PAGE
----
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Tuesday, October 12, 2010

Africa Shinning at Commonwealth, Nigerians Caught up in Doping Controversies

Two Nigerians test positive for performance-enhancing drug as Commonwealth Games nears conclusion.

With barely 48 hours remaining before the curtains come down on the 2010 Commonwealth Games in Delhi, India, African countries are still involved in the rush for medals at the games.

A total of three African countries, South Africa, Nigeria and Kenya are currently placed among the top 10 in the overall medals tally. South Africa is the best-placed African team, lying fifth after winning 12 gold, 11 silver and 10 bronze medals. Nigeria is placed 6th overall and second in Africa with 10 gold, 10 silver and 13 bronze, while Kenya sits 7th overall and third in Africa with 10 gold, 9 silver and 8 bronze.

Uganda and Botswana are the only other Africa teams to have won gold at the games. Uganda has two gold medals and sits 16th overall, while Botswana lies 20th overall with a single gold and three bronze medals. Cameroon, Seychelles, Ghana, Mauritius and Namibia have also registered their names in the medals table.

Nigeria's gold medal tally dropped to 10 after Damola Osayemi was stripped of the women's 100m gold  after she failed a drugs test. The sprinter tested positive for stimulant methylhexaneamine and had been provisionally suspended until the result of her B sample, which tested positive for a banned stimulant were confirmed on Wednesday.

Another Nigerian, Samuel Okon, who finished 6th in the 110m hurdles, also tested positive for the drug and has also been provisionally suspended pending a hearing. Both athletes tested positive for the stimulant that was added in 2009 to the World Anti-Doping Agency's list of banned drugs.

Nigerian team officials had expressed confidence that Osayemi, who finished second but was declared winner after Australia’s Sally Pearson (the race winner) was disqualified, would retain her gold.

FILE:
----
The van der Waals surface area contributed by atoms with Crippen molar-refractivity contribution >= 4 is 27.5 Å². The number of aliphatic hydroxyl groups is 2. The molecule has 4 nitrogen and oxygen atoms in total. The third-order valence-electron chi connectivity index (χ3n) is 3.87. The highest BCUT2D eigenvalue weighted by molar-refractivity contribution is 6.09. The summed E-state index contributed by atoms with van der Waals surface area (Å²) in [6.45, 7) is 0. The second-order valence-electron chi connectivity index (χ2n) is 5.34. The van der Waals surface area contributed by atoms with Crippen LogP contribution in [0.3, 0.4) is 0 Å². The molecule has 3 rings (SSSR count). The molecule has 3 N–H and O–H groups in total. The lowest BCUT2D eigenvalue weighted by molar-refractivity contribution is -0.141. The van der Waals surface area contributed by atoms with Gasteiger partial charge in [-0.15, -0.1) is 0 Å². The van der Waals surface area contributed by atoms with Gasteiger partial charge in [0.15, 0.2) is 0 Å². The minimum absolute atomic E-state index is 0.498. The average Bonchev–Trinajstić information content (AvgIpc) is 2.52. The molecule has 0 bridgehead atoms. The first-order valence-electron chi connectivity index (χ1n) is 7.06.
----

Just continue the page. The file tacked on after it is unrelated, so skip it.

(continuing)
With 12 gold medals so far, South Africa is likely to retain the title of being the first placed African team at the Commonwealth but this will depend on how Kenya in particular fairs in the remaining track and field events. In Melbourne, Australia four years ago, South Africa had 12 gold medals, 13 silver and 13 bronze finishing fifth behind Australia, England, Canada and India. Kenya had 6 gold, 5 silver and 7 bronze medals.

And in spite of missing big name athletes like World 800m Champion David Rudisha, World 5,000m champion Eliud Kipchoge and defending women’s 800m champion from Melbourne Janeth Jepkosgei, Kenya has so far faired better than in 2006. The East African long and middle distance thrust is likely to surpass the 2006 medal haul by double given that it still has eyes set on the marathon and boxing. 


The event which ends tomorrow has been Kenya's most medal-laden in the history of  her participation in the event that was first held in 1930 under the title of the British Empire Games in Hamilton, Ontario, Canada.

And That's thesteifmastertake!!